The player who won the last hunt or has the most experience with the game (if it’s the first hunt) receives the Leader token and starts first. From my experience, games like these usually have a standard flow of turns. Yet, in Horizon Zero Dawn: The Board Game, the enemies' turn is every other turn regardless of player count.
Example: Player 1, Enemies, Player 2, Enemies, Player 1, Enemies etc.
This imbalance allows for interesting strategies and encourages players to make the best use of their limited actions. However, a higher player count could lead to major downtime. Playing with one other person definitely has a good flow of back and forth.
Pride And Preju-dice
All of the playable actions per turn are pretty standard. You can move across the board, attack with a melee or ranged weapon, and heal, which is essentially returning cards from your discard pile to your main deck. Attacking will require rolling dice, with ranged attacks having the extra requirement of drawing and playing an arrow card. Dice come in all types of colours! Well, 3 different colours: orange, blue and black.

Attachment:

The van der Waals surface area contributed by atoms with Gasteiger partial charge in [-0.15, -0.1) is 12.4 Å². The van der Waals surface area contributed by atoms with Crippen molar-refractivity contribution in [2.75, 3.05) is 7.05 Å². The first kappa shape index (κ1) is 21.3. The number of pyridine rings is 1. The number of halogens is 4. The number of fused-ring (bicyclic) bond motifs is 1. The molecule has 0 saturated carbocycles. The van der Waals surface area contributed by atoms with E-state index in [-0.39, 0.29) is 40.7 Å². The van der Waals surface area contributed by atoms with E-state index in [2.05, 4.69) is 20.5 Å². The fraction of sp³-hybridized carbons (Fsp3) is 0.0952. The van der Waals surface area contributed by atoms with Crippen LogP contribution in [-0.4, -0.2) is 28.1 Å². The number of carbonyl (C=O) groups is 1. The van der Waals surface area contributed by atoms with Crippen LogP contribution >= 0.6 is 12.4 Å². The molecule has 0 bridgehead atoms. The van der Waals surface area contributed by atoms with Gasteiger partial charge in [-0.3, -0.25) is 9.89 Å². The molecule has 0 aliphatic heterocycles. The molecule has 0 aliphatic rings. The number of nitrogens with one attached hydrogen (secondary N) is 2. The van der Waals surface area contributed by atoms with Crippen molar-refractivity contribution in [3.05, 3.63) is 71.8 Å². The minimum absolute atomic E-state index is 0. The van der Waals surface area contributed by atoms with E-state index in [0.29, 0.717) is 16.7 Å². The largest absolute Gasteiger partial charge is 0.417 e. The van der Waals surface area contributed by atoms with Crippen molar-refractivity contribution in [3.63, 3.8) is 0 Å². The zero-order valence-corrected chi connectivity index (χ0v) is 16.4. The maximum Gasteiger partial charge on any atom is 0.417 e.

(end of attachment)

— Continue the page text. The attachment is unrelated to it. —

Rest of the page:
Each coloured dice is covered with symbols of attack power and vary inconsistency. Blue dice have all-round damage but have no chance of a critical hit. Black dice are a 50/50 gamble, but is exclusively crits! And the orange dice sits somewhere comfortably between the 2 other colours. You really want to know this early as the gear you have equipped (both weapons and armour) will require rolling the dice presented on said equipment card.
If you aren’t too keen on the dice for your weapon, or you want to increase the dice you can roll at any one time, the market is the place to do this. New weapons or upgrades can be purchased there to resolve these issues and make your character stronger or a more consistent hitter. The same can also be said about defending against enemy attacks.